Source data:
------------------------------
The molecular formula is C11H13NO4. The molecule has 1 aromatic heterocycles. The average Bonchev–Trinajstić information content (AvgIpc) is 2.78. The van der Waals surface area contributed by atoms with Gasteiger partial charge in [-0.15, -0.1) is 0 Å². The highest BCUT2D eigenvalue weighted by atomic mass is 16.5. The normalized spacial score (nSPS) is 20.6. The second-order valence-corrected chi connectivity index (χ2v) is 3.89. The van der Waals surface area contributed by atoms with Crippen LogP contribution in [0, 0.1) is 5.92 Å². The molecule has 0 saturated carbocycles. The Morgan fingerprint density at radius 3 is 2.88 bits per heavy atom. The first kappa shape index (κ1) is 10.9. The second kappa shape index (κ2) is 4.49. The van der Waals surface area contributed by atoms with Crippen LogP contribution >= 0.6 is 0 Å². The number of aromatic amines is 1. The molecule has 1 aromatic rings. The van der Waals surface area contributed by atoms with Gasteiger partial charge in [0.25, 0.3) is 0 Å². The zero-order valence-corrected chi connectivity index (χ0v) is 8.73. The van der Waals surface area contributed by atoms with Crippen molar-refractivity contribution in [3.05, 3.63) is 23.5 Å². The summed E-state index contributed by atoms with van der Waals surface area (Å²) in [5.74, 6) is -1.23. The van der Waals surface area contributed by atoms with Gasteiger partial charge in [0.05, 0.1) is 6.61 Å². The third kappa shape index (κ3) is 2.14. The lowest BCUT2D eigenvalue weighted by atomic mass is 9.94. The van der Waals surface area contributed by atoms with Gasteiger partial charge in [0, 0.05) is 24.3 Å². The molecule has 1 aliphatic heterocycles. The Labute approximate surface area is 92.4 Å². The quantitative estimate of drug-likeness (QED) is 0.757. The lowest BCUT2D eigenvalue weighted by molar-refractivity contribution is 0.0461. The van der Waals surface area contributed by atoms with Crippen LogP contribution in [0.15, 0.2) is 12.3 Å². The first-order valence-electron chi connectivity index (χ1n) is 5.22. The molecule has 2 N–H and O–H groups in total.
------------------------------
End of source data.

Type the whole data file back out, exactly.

The molecular formula is C11H13NO4. The molecule has 1 aromatic heterocycles. The average Bonchev–Trinajstić information content (AvgIpc) is 2.78. The van der Waals surface area contributed by atoms with Gasteiger partial charge in [-0.15, -0.1) is 0 Å². The highest BCUT2D eigenvalue weighted by atomic mass is 16.5. The normalized spacial score (nSPS) is 20.6. The second-order valence-corrected chi connectivity index (χ2v) is 3.89. The van der Waals surface area contributed by atoms with Crippen LogP contribution in [0, 0.1) is 5.92 Å². The molecule has 0 saturated carbocycles. The Morgan fingerprint density at radius 3 is 2.88 bits per heavy atom. The first kappa shape index (κ1) is 10.9. The second kappa shape index (κ2) is 4.49. The van der Waals surface area contributed by atoms with Crippen LogP contribution >= 0.6 is 0 Å². The number of aromatic amines is 1. The molecule has 1 aromatic rings. The van der Waals surface area contributed by atoms with Gasteiger partial charge in [0.25, 0.3) is 0 Å². The zero-order valence-corrected chi connectivity index (χ0v) is 8.73. The van der Waals surface area contributed by atoms with Crippen molar-refractivity contribution in [3.05, 3.63) is 23.5 Å². The summed E-state index contributed by atoms with van der Waals surface area (Å²) in [5.74, 6) is -1.23. The van der Waals surface area contributed by atoms with Gasteiger partial charge in [0.05, 0.1) is 6.61 Å². The third kappa shape index (κ3) is 2.14. The lowest BCUT2D eigenvalue weighted by atomic mass is 9.94. The van der Waals surface area contributed by atoms with Gasteiger partial charge in [0, 0.05) is 24.3 Å². The molecule has 1 aliphatic heterocycles. The Labute approximate surface area is 92.4 Å². The quantitative estimate of drug-likeness (QED) is 0.757. The lowest BCUT2D eigenvalue weighted by molar-refractivity contribution is 0.0461. The van der Waals surface area contributed by atoms with Crippen LogP contribution in [0.15, 0.2) is 12.3 Å². The first-order valence-electron chi connectivity index (χ1n) is 5.22. The molecule has 2 N–H and O–H groups in total.